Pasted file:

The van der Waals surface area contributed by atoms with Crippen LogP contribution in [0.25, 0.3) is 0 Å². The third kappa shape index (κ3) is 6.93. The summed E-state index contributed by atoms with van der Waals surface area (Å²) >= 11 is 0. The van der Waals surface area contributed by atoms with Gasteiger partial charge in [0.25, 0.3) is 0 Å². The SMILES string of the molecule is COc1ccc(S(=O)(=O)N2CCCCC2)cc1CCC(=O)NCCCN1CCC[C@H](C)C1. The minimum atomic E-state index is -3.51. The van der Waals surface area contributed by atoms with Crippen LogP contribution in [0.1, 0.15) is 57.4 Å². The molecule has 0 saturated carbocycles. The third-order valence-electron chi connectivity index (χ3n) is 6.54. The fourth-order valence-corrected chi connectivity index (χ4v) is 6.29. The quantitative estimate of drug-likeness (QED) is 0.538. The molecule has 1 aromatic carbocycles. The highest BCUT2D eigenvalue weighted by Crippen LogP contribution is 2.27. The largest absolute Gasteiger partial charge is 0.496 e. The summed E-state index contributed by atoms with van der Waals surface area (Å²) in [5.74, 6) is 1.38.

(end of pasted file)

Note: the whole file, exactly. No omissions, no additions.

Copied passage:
The van der Waals surface area contributed by atoms with Crippen LogP contribution in [0.25, 0.3) is 0 Å². The third kappa shape index (κ3) is 6.93. The summed E-state index contributed by atoms with van der Waals surface area (Å²) >= 11 is 0. The van der Waals surface area contributed by atoms with Gasteiger partial charge in [0.25, 0.3) is 0 Å². The SMILES string of the molecule is COc1ccc(S(=O)(=O)N2CCCCC2)cc1CCC(=O)NCCCN1CCC[C@H](C)C1. The minimum atomic E-state index is -3.51. The van der Waals surface area contributed by atoms with Crippen LogP contribution in [0.1, 0.15) is 57.4 Å². The molecule has 0 saturated carbocycles. The third-order valence-electron chi connectivity index (χ3n) is 6.54. The fourth-order valence-corrected chi connectivity index (χ4v) is 6.29. The quantitative estimate of drug-likeness (QED) is 0.538. The molecule has 1 aromatic carbocycles. The highest BCUT2D eigenvalue weighted by Crippen LogP contribution is 2.27. The largest absolute Gasteiger partial charge is 0.496 e. The summed E-state index contributed by atoms with van der Waals surface area (Å²) in [5.74, 6) is 1.38.